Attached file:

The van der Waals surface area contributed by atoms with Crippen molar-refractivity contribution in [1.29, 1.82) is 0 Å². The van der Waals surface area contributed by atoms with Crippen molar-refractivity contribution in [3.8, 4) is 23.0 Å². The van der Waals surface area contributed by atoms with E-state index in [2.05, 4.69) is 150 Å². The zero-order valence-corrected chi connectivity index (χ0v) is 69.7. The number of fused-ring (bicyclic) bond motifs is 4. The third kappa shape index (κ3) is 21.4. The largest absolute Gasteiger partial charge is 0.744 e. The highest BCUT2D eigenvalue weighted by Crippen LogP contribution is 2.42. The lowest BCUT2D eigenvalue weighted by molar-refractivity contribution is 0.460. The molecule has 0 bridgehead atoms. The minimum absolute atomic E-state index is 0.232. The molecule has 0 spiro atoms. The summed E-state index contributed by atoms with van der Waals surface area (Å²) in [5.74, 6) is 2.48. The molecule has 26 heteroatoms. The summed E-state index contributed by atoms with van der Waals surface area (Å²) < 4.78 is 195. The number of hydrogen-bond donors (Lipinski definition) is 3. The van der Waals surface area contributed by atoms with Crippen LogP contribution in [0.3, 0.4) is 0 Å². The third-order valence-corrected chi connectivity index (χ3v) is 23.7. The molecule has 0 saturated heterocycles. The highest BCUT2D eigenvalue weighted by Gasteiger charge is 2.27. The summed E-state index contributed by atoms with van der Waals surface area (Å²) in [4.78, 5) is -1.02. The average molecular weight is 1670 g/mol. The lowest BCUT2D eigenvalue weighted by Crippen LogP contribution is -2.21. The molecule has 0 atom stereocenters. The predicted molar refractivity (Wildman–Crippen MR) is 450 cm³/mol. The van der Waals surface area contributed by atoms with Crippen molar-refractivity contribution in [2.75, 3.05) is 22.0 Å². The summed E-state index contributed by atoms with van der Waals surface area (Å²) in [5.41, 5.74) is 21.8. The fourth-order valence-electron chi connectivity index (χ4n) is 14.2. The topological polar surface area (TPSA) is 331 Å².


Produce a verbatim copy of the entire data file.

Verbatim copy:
The van der Waals surface area contributed by atoms with Crippen molar-refractivity contribution in [1.29, 1.82) is 0 Å². The van der Waals surface area contributed by atoms with Crippen molar-refractivity contribution in [3.8, 4) is 23.0 Å². The van der Waals surface area contributed by atoms with E-state index in [2.05, 4.69) is 150 Å². The zero-order valence-corrected chi connectivity index (χ0v) is 69.7. The number of fused-ring (bicyclic) bond motifs is 4. The third kappa shape index (κ3) is 21.4. The largest absolute Gasteiger partial charge is 0.744 e. The highest BCUT2D eigenvalue weighted by Crippen LogP contribution is 2.42. The lowest BCUT2D eigenvalue weighted by molar-refractivity contribution is 0.460. The molecule has 0 bridgehead atoms. The minimum absolute atomic E-state index is 0.232. The molecule has 0 spiro atoms. The summed E-state index contributed by atoms with van der Waals surface area (Å²) in [5.74, 6) is 2.48. The molecule has 26 heteroatoms. The summed E-state index contributed by atoms with van der Waals surface area (Å²) < 4.78 is 195. The number of hydrogen-bond donors (Lipinski definition) is 3. The van der Waals surface area contributed by atoms with Crippen LogP contribution in [0.3, 0.4) is 0 Å². The third-order valence-corrected chi connectivity index (χ3v) is 23.7. The molecule has 0 saturated heterocycles. The highest BCUT2D eigenvalue weighted by Gasteiger charge is 2.27. The summed E-state index contributed by atoms with van der Waals surface area (Å²) in [4.78, 5) is -1.02. The average molecular weight is 1670 g/mol. The lowest BCUT2D eigenvalue weighted by Crippen LogP contribution is -2.21. The molecule has 0 atom stereocenters. The predicted molar refractivity (Wildman–Crippen MR) is 450 cm³/mol. The van der Waals surface area contributed by atoms with Crippen molar-refractivity contribution in [2.75, 3.05) is 22.0 Å². The summed E-state index contributed by atoms with van der Waals surface area (Å²) in [5.41, 5.74) is 21.8. The fourth-order valence-electron chi connectivity index (χ4n) is 14.2. The topological polar surface area (TPSA) is 331 Å².